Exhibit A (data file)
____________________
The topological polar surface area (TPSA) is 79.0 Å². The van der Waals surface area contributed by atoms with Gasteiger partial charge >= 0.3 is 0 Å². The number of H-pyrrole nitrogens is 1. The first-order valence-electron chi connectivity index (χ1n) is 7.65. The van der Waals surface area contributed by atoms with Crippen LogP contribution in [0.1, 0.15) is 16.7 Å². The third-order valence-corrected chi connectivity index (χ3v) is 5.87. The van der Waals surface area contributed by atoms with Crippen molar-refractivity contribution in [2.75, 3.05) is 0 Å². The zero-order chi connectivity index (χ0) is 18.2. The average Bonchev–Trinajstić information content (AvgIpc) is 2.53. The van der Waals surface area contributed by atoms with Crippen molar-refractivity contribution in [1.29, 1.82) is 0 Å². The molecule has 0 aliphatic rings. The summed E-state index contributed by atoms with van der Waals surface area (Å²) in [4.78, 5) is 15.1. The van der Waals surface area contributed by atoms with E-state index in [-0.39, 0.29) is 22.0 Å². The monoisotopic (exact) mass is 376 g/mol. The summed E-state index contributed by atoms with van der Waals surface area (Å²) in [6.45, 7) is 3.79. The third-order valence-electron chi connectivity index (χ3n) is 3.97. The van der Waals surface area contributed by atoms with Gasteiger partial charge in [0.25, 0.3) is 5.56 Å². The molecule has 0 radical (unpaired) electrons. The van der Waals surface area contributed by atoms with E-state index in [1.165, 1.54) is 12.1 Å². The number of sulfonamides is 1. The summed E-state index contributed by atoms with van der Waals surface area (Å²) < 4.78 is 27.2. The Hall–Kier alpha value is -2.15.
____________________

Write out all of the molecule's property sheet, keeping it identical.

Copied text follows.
The topological polar surface area (TPSA) is 79.0 Å². The van der Waals surface area contributed by atoms with Gasteiger partial charge >= 0.3 is 0 Å². The number of H-pyrrole nitrogens is 1. The first-order valence-electron chi connectivity index (χ1n) is 7.65. The van der Waals surface area contributed by atoms with Crippen LogP contribution in [0.1, 0.15) is 16.7 Å². The third-order valence-corrected chi connectivity index (χ3v) is 5.87. The van der Waals surface area contributed by atoms with Crippen molar-refractivity contribution in [2.75, 3.05) is 0 Å². The zero-order chi connectivity index (χ0) is 18.2. The average Bonchev–Trinajstić information content (AvgIpc) is 2.53. The van der Waals surface area contributed by atoms with Crippen molar-refractivity contribution in [1.29, 1.82) is 0 Å². The molecule has 0 aliphatic rings. The summed E-state index contributed by atoms with van der Waals surface area (Å²) in [4.78, 5) is 15.1. The van der Waals surface area contributed by atoms with E-state index in [-0.39, 0.29) is 22.0 Å². The monoisotopic (exact) mass is 376 g/mol. The summed E-state index contributed by atoms with van der Waals surface area (Å²) in [6.45, 7) is 3.79. The third-order valence-electron chi connectivity index (χ3n) is 3.97. The van der Waals surface area contributed by atoms with Gasteiger partial charge in [0.25, 0.3) is 5.56 Å². The molecule has 0 radical (unpaired) electrons. The van der Waals surface area contributed by atoms with E-state index in [1.165, 1.54) is 12.1 Å². The number of sulfonamides is 1. The summed E-state index contributed by atoms with van der Waals surface area (Å²) < 4.78 is 27.2. The Hall–Kier alpha value is -2.15.